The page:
With training camps still expected to start July 28, we’re looking at every player on the Seahawks roster and their outlook heading into the season. As our countdown continues, here are players rated 60-46.

60. Offensive tackle Chad Wheeler

Why he’s ranked here: A former left tackle at USC, Wheeler actually has 19 career NFL starts with the Giants in 2017 and 2018 (17 at right tackle) and was on Seattle’s active roster for the Green Bay playoff game last season. His experience alone and knowledge of offensive line coach Mike Solari’s system (who coached him with the Giants) gives him a chance.

59. Guard Chance Warmack

Why he’s ranked here: The 10th overall choice in the 2013 draft, Warmack started three full seasons at right guard for the Titans before injuries began taking their toll. After a year off to get healthy, he’s giving it another shot at age 28 and will be one of the more intriguing stories in camp — at the least, he projects as a potential backup plan if rookie Damien Lewis isn’t ready yet at right guard.

58. Defensive tackle Demarcus Christmas

Why he’s ranked here: A sixth-round pick last year out of Florida State, Christmas missed all of last season with a back issue. That makes it really hard to read how he’ll fit in this year. But he’s at a position of real need, so he could emerge as a key player.

57. Safety Lano Hill

Why he’s ranked here: Hill is entering the final season on his rookie deal and could be the odd man out in the secondary, though that’s when it’s worth remembering the new practice squad rules, which could well mean more guys will stick around in some capacity even if not on the 53-man roster. Still, this appears a make-or-break camp for Hill, who has struggled so far to establish a full-time role in the secondary.


56. Guard Jordan Simmons

Why he’s ranked here: Simmons is a real wild card. He showed a ton of promise in three starts at right guard in 2018 but missed all of last season with a knee injury. If healthy and playing as he did in 2018 you can’t rule him out for at least making the team as a backup swing lineman.

55. Offensive lineman Jamarco Jones

Why he’s ranked here: Yep, the Seahawks have a lot of linemen who have shown some promise who will be fighting to make the roster. Jones, a fifth-round choice in 2018, made five starts last season, including the road playoff victory at Philadelphia. He appears to be a better fit at guard than tackle. Seattle, though, suddenly has lots of guards. So, proving he could be a tackle of the future — if not the present — could be Jones’ entrée into securing a roster spot.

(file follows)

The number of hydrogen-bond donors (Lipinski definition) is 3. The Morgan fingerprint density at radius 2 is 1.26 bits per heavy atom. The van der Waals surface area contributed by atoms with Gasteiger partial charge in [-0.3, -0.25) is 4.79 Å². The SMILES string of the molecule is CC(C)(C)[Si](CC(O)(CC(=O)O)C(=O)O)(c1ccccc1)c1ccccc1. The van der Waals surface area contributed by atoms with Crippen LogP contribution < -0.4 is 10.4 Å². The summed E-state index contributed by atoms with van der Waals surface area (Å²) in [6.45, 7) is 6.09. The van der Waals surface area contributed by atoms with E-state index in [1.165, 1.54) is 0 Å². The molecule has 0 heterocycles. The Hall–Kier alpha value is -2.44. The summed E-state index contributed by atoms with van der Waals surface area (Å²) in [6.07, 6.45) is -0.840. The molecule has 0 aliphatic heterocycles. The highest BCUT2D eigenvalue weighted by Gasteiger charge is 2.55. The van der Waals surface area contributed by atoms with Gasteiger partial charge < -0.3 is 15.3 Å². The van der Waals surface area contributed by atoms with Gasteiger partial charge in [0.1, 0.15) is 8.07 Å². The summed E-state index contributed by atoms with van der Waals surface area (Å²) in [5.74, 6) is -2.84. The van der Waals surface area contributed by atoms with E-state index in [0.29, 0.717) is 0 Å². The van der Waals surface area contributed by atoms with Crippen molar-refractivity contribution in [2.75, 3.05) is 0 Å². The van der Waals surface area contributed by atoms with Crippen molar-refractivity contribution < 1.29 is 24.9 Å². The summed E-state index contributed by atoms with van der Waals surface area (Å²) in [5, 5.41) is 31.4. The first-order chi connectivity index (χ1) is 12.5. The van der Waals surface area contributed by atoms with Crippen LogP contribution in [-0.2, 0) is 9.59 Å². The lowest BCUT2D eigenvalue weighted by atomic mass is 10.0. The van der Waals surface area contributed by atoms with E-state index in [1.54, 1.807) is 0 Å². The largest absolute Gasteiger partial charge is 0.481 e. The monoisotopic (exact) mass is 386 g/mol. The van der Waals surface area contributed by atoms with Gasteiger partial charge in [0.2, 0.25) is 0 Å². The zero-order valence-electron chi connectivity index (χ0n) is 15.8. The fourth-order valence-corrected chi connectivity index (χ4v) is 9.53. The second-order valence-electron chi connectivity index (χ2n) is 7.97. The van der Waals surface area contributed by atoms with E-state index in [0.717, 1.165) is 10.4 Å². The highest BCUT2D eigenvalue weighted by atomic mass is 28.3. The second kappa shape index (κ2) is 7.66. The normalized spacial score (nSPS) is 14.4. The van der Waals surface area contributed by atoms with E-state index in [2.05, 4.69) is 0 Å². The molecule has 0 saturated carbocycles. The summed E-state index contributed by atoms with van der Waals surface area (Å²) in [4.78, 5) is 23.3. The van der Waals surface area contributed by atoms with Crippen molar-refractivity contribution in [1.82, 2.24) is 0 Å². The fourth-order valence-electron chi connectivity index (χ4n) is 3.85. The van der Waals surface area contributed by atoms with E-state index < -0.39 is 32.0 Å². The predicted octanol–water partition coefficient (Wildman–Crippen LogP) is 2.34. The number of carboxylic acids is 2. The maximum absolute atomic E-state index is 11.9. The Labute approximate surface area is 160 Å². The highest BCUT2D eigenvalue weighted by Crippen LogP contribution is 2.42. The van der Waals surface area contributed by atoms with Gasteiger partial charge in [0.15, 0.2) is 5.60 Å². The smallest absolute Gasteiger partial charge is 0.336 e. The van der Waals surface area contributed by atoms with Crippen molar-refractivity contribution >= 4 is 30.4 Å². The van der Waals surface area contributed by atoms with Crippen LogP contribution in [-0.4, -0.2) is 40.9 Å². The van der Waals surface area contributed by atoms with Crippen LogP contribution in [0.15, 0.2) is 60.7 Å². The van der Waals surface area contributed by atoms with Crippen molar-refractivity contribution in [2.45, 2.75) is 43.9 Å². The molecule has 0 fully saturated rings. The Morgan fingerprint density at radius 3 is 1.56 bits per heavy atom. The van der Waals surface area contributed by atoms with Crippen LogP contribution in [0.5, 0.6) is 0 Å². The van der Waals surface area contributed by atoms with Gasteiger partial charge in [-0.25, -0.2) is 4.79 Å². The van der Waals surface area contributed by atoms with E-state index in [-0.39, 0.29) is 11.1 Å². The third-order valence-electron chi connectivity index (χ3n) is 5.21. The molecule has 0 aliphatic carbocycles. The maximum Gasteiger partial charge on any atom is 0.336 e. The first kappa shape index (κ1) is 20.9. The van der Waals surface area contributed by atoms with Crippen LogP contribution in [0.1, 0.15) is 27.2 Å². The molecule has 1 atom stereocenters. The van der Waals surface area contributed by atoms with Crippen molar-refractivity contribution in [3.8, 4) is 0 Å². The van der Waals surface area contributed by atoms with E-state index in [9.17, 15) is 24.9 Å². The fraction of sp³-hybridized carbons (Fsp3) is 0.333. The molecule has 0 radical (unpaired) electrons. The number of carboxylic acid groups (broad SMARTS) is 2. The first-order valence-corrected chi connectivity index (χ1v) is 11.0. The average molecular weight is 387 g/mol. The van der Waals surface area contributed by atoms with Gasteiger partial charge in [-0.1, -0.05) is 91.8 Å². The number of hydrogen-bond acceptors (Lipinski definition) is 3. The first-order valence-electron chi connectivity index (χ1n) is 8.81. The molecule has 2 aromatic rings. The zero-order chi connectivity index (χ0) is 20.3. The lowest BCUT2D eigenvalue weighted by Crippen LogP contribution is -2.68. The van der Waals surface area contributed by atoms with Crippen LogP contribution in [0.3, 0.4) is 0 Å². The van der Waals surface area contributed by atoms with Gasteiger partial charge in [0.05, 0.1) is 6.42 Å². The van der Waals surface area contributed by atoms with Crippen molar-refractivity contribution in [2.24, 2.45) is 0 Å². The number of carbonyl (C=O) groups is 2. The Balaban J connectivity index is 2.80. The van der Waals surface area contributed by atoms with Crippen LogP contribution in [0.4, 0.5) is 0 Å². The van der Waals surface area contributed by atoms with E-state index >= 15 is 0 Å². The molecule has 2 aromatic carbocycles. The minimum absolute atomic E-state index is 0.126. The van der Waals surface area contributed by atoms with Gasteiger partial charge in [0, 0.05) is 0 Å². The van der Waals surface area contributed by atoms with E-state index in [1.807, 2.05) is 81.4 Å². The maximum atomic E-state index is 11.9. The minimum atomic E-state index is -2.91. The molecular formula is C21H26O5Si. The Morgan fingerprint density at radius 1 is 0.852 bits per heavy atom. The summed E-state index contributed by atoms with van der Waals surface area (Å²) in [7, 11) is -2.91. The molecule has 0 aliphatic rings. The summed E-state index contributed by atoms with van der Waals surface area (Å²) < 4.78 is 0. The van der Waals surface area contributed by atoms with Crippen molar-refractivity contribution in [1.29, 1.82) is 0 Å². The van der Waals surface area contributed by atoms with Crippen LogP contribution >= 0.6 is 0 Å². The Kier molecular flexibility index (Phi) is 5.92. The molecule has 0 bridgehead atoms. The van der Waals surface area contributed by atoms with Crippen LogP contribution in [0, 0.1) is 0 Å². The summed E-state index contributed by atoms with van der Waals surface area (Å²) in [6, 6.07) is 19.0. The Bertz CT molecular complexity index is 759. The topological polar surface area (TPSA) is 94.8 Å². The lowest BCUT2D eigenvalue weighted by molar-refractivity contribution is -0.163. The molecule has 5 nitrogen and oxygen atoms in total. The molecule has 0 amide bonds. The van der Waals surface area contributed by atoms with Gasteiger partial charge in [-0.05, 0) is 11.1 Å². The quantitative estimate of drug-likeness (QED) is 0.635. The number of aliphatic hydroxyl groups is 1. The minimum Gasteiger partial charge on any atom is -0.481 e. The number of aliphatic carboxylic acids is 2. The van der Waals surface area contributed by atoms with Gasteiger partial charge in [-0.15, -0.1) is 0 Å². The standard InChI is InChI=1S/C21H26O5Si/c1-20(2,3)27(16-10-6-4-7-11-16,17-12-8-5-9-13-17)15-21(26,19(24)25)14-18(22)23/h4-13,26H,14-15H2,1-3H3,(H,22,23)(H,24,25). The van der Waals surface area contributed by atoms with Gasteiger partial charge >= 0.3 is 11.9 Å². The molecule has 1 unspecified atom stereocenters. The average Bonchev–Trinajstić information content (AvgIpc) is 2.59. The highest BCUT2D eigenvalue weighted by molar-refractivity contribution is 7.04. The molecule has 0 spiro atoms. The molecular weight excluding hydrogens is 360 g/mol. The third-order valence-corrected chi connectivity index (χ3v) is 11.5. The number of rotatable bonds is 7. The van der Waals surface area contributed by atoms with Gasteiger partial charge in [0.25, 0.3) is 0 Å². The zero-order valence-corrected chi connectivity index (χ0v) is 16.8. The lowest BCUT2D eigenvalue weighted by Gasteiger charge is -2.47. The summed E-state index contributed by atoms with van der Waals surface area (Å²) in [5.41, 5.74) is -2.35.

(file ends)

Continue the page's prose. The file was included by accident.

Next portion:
54. Cornerback Neiko Thorpe

Why he’s ranked here: The special-teams captain the past two years, Thorpe was re-signed to again be a leader on special teams and add depth as a corner. But after missing 13 games the past two years, he’s going to have to show he can stay healthy.

53. Linebacker Shaquem Griffin

Why he’s ranked here: The fan-favorite fourth-round pick in 2018 is one of the most intriguing stories in camp. The linebacker depth means Griffin is almost certainly going to have to show he can be effective in a pass-rush package to make the 53-man roster. But again, because of the increased practice-squad size, Seattle will almost certainly want to keep him around in some capacity.

52. Tight end Luke Willson

Why he’s ranked here: The now 30-year-old eight-year vet (yep, time flies) won’t have an easy time staying on the roster at a loaded tight end position. But with Will Dissly still recovering and Colby Parkinson breaking his foot in June, Willson at the least enters camp as a trusted insurance policy.

51. Running back DeeJay Dallas

Why he’s ranked here: A fourth-round choice out of Miami, Dallas could be a key player early in the season with Rashaad Penny likely to start on the physically unable to perform (PUP) list.


50. Defensive end Branden Jackson

Why he’s ranked here: As a restricted free agent, Jackson has a one-year contract worth a non-guaranteed $2.13 million. So, he’s far from a slam dunk to make the roster. Jackson didn’t have any starts last year but played 30% or more of the snaps in all but three games, proving to be a dependable performer. But the emergence/addition of young players will mean he’ll have to fight to stay on the team.

49. Receiver John Ursua

Why he’s ranked here: A seventh-round pick last season, Ursua will be given every opportunity to win a spot in the receiving rotation, working primarily out of the slot. Special teams will be vital.

48. Center Joey Hunt

Why he’s ranked here: The starter at center the last 10 games (including playoffs) of last season, Hunt is another player who has a non-guaranteed restricted free agent deal of $2.13 million and a lot more competition to stay on the roster. But he’s also proven tough and dependable, and could well find his way on the team again.

47. Offensive lineman Ethan Pocic

Why he’s ranked here: A second-round choice in 2017, Pocic is another whose rookie deal is running out and might have one last shot to really make a career with the Seahawks. Pocic can play anywhere on the line, which helps his value, but what’s most intriguing is how seriously the team might look at him to fill the wide-open center spot, his primary position in college. Pocic might have to show he can be the backup center to make it.

46. Quarterback Geno Smith

Why he’s ranked here: No backup quarterback has played for the Seahawks since November 2017. But if ever there was a year to have a backup with at least some experience just in case, this is it. Smith learned the offense fast a year ago, and he’s been in the system a year now, which provides some comfort in a season when training camp will be anything but normal.